The Voices: Marjane Satrapi on Cats, Therapy & Tupperware

Director Marjane Satrapi ('Persepolis') takes us inside her new talking animal horror comedy starring Ryan Renolds.

William Bibbianiby William Bibbiani

 

Audiences are in for quite a surprise when they see The Voices. The new horror-comedy stars Ryan Reynolds as a mentally ill man whose cat and dog tell him things, and who starts committing a series of gruesome murders. But it’s funny, it’s sweet, it’s sad, and it’s absolutely nothing like what we’ve come to expect from writer/director Marjane Satrapi.

The award-winning Iranian filmmaker and comic book creator Marjane Satrapi burst onto the American scene with Persepolis, a frank and autobiographical account of growing up in Iran and coming of age in Europe. That Oscar-nominated film bears very few similarities to the disturbing horror found in The Voices, so I was particularly eager to get Satrapi on the phone to discuss how the transition from slice of life animation to slice of victim live-action horror came about.

 

Check Out: Watch an Exclusive Clip of Ryan Reynolds’ Talking Cat in ‘The Voices’

 

CraveOnline: I really, really love this movie.

Marjane Satrapi: Oh, thank you so much! I’m so happy to hear that.

It made me happy to say it. I had no idea what to expect with this.

[Laughs.] Me neither!

 

“I love a dash of blood. I love Robert Rodriguez. These are really things that I like.”

 

Let me start there. I think a lot of American audiences in particular are going to know your work best from Persepolis, and then they’re going to see The Voices and wonder what the connection is. Where you trying to do something very different, or do you see a direct through-line between these films?

I really don’t look at myself with a distance. I don’t know. I know there’s something in common for all my films, to have a sense of framing a sense of aesthetic and, I think, of humor. No matter what happens I [pick projects with which] I can laugh. Otherwise I get really bored. 

Otherwise, it was something that I had to say. I had to make Persepolis, and have different lives. I cannot make Persepolis 1 and 2 and 3, and return and come back. It’s not possible. I have something to say and once I have done it I get really bored by what I know how to do, and then I want to try to do something that I don’t know how to do, because probably, basically the motor of what makes me move is my fear. I go, “Oh God, how am I going to do that?!” and then I get very excited and I have to use my brain. So this is the way it goes.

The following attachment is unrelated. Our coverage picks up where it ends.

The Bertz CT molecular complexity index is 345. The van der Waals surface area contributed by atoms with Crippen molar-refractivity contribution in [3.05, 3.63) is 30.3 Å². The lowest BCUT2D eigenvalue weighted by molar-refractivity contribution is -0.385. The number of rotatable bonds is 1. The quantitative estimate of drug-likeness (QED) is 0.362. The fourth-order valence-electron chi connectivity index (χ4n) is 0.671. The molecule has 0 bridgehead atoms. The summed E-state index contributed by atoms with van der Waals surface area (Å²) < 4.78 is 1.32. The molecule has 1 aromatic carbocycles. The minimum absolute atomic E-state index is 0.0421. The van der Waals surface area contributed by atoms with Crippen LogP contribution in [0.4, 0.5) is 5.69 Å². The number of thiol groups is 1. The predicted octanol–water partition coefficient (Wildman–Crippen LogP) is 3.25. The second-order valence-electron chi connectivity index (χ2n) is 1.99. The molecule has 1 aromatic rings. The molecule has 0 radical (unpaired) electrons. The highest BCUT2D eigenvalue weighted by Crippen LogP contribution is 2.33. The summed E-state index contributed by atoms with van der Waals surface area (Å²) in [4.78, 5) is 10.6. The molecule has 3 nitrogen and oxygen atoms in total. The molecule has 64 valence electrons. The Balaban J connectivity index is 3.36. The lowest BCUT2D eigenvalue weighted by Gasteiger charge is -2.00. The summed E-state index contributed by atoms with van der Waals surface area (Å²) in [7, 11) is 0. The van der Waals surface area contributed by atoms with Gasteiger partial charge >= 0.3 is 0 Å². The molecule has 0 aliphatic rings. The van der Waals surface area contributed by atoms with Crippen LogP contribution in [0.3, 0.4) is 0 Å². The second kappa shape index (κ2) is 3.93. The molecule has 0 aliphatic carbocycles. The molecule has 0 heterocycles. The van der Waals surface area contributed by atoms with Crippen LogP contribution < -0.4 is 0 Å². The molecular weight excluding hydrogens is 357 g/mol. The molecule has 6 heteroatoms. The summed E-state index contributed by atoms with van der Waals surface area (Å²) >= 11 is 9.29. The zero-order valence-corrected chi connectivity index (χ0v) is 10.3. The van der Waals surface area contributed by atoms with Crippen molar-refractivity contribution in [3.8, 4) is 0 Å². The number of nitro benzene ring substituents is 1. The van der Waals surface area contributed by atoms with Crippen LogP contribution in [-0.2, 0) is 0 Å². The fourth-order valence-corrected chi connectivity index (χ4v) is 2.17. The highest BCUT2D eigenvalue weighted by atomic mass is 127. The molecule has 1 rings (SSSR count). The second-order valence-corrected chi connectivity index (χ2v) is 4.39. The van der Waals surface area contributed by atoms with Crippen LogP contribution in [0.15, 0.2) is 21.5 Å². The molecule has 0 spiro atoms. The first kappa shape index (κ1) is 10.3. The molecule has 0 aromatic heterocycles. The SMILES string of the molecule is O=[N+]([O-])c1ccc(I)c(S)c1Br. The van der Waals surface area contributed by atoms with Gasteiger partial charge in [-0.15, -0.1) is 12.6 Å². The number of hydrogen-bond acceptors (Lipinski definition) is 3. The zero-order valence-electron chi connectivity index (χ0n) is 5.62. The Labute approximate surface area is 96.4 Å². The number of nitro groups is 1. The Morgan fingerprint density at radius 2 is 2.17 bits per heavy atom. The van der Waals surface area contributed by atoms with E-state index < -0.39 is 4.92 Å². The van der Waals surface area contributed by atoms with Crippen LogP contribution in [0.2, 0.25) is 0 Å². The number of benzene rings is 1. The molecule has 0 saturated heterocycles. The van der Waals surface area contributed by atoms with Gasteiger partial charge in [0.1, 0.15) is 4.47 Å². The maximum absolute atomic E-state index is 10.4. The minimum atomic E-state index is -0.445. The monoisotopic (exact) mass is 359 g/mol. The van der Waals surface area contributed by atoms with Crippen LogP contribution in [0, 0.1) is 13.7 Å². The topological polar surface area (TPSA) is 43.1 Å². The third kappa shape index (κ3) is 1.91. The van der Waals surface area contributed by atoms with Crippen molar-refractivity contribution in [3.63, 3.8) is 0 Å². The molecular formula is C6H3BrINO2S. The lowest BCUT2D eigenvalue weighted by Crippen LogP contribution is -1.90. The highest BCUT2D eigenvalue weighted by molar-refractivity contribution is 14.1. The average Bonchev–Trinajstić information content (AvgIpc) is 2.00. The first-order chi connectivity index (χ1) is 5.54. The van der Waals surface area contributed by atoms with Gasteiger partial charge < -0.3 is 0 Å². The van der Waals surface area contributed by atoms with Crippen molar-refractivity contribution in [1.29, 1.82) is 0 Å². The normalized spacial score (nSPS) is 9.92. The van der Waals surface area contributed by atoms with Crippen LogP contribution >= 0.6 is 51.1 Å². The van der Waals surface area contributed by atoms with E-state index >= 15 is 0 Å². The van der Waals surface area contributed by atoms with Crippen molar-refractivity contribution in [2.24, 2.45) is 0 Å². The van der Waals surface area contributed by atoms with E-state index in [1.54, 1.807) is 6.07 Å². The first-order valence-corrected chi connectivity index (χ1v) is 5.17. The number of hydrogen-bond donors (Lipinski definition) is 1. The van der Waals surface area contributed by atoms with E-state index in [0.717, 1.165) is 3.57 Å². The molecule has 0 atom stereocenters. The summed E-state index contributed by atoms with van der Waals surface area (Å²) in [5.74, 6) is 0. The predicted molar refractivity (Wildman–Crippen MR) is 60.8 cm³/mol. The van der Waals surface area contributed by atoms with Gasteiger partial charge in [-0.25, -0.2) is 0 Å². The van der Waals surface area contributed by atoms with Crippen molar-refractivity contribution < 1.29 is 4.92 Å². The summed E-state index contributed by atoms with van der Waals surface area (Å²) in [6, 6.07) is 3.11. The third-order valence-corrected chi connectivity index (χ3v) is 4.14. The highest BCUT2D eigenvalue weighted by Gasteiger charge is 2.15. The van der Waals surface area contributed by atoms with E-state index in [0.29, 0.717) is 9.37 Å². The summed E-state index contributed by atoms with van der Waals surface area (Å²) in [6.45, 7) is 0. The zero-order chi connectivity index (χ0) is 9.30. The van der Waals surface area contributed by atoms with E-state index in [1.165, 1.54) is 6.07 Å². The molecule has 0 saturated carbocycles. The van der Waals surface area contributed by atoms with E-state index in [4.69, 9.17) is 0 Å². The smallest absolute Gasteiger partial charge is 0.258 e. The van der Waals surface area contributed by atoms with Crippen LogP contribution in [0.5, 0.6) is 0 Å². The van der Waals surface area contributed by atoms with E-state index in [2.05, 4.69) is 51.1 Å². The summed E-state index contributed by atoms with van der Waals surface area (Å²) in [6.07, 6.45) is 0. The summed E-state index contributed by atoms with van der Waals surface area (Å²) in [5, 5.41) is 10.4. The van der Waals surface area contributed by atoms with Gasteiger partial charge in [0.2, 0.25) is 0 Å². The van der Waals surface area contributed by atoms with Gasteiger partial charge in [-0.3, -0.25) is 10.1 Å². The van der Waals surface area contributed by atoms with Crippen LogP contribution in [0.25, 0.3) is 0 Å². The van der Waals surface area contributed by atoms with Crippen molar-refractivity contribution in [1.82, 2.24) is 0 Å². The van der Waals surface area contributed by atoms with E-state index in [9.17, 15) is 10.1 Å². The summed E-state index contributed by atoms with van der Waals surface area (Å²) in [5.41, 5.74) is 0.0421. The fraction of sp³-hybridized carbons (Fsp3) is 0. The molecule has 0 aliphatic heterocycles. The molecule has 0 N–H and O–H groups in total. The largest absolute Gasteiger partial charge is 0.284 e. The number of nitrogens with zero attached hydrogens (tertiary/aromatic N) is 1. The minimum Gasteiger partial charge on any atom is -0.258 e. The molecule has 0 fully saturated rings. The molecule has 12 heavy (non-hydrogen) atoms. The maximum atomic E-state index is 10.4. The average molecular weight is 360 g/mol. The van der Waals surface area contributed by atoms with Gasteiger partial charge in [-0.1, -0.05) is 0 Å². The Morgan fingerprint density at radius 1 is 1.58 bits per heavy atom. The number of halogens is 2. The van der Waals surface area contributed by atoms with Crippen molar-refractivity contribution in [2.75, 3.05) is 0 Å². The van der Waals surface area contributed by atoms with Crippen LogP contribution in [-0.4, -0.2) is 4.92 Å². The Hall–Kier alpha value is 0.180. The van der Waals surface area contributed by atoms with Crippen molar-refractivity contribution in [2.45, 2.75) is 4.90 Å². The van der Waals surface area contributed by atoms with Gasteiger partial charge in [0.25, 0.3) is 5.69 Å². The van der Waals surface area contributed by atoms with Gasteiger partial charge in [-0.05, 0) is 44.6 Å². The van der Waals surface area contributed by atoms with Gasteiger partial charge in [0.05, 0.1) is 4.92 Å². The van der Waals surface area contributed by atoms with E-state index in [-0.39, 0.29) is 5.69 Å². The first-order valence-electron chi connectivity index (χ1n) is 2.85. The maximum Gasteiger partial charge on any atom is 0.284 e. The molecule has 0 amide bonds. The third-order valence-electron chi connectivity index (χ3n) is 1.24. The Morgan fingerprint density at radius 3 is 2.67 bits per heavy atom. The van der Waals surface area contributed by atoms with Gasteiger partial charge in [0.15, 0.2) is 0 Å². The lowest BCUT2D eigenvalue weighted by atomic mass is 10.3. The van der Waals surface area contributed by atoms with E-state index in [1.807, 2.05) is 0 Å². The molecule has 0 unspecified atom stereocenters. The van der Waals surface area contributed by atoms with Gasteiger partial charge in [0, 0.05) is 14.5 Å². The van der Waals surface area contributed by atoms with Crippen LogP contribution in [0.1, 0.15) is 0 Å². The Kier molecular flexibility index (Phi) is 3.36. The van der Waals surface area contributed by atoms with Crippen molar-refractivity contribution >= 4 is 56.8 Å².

What was it that led you to do something so… let’s go with the word “macabre?” What was it that led you to this particular story?

Well, I love macabre stuff. This is the stuff, you know what I mean? You can’t see it so much in Persepolis. I love it. I love a dash of blood. I love Robert Rodriguez. These are really things that I like. I enjoy watching it. They offered me other films that had much more budget, but about the force of nature, and adolescents, and lots of dwarves and witches and wizards, and I keep saying, “I’ll never go to watch them, so why would I spend two years of my life doing them?”

But a film like The Voices is a film that I would go to watch. […] When I read the script, the beginning half was like, “What the hell is that? Is it a comedy, is it a horror film, is that a drama film? What is it?” And I still cannot tell you what it is because it’s a little bit of all of that at the same time. But then after, I was like, “So how come I like this serial killer so much? Why am I such a big fan of this cat?” I became obsessed by this thing, and it doesn’t leave you, and you feel like you have to do it.